# Creating an actuator based matrix with Arduino

So I know this is going to be pretty vague but bare with me… So I recently wanted to start experimenting with actuators to make modular robotic projects. I wanted to start with the most simple project I could think of and work my way up from there. I’m basically trying to make a 3x3 matrix of 3D printed cubes that are each connected by a series of actuators. Basically all I wanted to do was have the 3x3 Matrix of cubes shrink by half it’s original size. My method of achieving this would be to have the actuators shrink to half of their extended length, thus overall producing a half sized matrix. The actuators would be controlled by an Arduino or some sort of microcontroller. The problem I am having is debating what type of actuators I would use and how I would go about constructing one. I was thinking about using some sort of linear or even piezo electric actuator. This scale model will be in inches in scale in real life, but once I construct that I want to make one that will be microns in length. This will require software simulation because realistically, real life models cannot be constructed by hand. I have no idea where to begin with the equations of motion, and the formulas that would be required to undertake such a task. I want to first start with the life scale model and then begin working on the micron simulation. Does anyone have any ideas or where to start for absolute beginners on how to complete this project, as well as recommended software simulators that would help me along the way? I know this isn't exactly asll arduino based, but I'm just looking for a some places to start. Books, websites, forums, video tutorials, contacts, or anything that could be of help would be extremely appreciated. I know this is extremely vague, but I’m trying my best and all the material I seem to seek out is very overwhelming and I don’t even know where to start.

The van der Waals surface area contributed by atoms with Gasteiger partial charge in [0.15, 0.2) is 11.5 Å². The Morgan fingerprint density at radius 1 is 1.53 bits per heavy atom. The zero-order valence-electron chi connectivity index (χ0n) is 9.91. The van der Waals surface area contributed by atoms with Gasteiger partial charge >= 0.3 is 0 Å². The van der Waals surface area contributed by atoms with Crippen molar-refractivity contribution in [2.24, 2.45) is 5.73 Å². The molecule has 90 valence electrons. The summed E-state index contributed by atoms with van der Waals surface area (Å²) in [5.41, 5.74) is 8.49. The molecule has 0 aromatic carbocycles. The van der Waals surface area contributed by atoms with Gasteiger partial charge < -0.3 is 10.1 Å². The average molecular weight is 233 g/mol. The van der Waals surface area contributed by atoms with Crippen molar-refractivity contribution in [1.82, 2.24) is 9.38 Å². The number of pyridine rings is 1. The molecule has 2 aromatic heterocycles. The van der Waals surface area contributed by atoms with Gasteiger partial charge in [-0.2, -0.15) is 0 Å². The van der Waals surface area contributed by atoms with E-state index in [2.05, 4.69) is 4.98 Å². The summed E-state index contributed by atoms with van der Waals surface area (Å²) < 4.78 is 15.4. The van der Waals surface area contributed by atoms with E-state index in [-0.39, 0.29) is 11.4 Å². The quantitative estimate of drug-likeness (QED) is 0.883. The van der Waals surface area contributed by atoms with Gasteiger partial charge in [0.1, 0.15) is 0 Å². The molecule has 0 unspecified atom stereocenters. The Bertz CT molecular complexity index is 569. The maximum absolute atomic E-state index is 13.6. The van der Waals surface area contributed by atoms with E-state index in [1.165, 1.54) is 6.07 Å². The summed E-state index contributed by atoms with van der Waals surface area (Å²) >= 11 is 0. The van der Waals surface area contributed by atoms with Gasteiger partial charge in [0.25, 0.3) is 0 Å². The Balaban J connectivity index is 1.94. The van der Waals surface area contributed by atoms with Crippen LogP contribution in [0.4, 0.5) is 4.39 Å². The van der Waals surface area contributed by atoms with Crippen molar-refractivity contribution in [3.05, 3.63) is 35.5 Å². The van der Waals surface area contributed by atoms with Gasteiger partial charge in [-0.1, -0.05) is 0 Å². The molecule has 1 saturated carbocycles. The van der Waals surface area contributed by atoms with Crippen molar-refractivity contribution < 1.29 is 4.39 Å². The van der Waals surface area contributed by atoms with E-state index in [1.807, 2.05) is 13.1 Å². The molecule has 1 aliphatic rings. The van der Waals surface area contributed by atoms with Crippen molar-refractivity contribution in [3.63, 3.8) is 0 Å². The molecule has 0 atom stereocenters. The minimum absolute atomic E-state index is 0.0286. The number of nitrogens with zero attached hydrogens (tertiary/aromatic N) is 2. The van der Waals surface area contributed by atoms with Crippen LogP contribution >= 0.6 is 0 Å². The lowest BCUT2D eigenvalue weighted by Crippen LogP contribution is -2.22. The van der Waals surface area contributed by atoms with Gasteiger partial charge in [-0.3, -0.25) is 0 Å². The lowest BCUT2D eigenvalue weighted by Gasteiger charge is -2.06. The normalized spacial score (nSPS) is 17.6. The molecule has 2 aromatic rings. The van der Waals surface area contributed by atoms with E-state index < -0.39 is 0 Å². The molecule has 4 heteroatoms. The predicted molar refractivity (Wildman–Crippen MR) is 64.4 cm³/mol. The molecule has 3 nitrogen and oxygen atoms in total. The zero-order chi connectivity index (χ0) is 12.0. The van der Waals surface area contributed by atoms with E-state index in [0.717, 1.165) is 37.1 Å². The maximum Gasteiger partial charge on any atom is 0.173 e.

The problem with a piezo electric actuator is that it only responds to changes in voltage not absolute voltage. In other words you can’t get a steady DC displacement with them.

This leads you to linear actuators which are physical big, and so have a large minimum value of spacing.

Does this have any practical use in the micro version of this concept?

I can’t see what the problem is because surly all you do is to drive all the actuators to the same value to get your expansion or contraction of your cube.

You may look for "inchworm piezo" and an introduction paper. But even if the operating voltage dropped from originally 1000V to now 200V it's only for experienced people.

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